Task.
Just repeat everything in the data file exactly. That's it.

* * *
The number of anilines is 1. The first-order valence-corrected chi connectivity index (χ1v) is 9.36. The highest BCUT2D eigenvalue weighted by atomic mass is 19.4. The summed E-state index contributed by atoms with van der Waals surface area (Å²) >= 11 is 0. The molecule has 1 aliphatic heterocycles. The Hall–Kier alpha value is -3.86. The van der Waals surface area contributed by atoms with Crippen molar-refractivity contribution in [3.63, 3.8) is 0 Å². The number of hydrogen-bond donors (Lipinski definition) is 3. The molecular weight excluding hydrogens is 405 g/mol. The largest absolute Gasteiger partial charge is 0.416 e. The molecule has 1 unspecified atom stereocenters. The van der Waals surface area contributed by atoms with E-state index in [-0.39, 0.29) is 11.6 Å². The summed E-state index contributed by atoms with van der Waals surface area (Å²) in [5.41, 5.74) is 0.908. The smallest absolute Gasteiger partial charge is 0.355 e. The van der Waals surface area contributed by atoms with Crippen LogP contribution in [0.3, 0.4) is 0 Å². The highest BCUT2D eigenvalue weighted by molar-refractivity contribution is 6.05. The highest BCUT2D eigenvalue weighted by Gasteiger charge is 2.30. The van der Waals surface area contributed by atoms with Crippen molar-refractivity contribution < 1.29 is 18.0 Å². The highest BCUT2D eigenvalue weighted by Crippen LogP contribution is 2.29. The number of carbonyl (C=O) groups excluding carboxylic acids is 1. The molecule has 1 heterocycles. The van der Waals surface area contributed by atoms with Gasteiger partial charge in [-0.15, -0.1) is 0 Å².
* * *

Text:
The number of anilines is 1. The first-order valence-corrected chi connectivity index (χ1v) is 9.36. The highest BCUT2D eigenvalue weighted by atomic mass is 19.4. The summed E-state index contributed by atoms with van der Waals surface area (Å²) >= 11 is 0. The molecule has 1 aliphatic heterocycles. The Hall–Kier alpha value is -3.86. The van der Waals surface area contributed by atoms with Crippen molar-refractivity contribution in [3.63, 3.8) is 0 Å². The number of hydrogen-bond donors (Lipinski definition) is 3. The molecular weight excluding hydrogens is 405 g/mol. The largest absolute Gasteiger partial charge is 0.416 e. The molecule has 1 unspecified atom stereocenters. The van der Waals surface area contributed by atoms with E-state index in [-0.39, 0.29) is 11.6 Å². The summed E-state index contributed by atoms with van der Waals surface area (Å²) in [5.41, 5.74) is 0.908. The smallest absolute Gasteiger partial charge is 0.355 e. The van der Waals surface area contributed by atoms with Crippen LogP contribution in [0.3, 0.4) is 0 Å². The highest BCUT2D eigenvalue weighted by molar-refractivity contribution is 6.05. The highest BCUT2D eigenvalue weighted by Gasteiger charge is 2.30. The van der Waals surface area contributed by atoms with Crippen molar-refractivity contribution < 1.29 is 18.0 Å². The highest BCUT2D eigenvalue weighted by Crippen LogP contribution is 2.29. The number of carbonyl (C=O) groups excluding carboxylic acids is 1. The molecule has 1 heterocycles. The van der Waals surface area contributed by atoms with Gasteiger partial charge in [-0.15, -0.1) is 0 Å².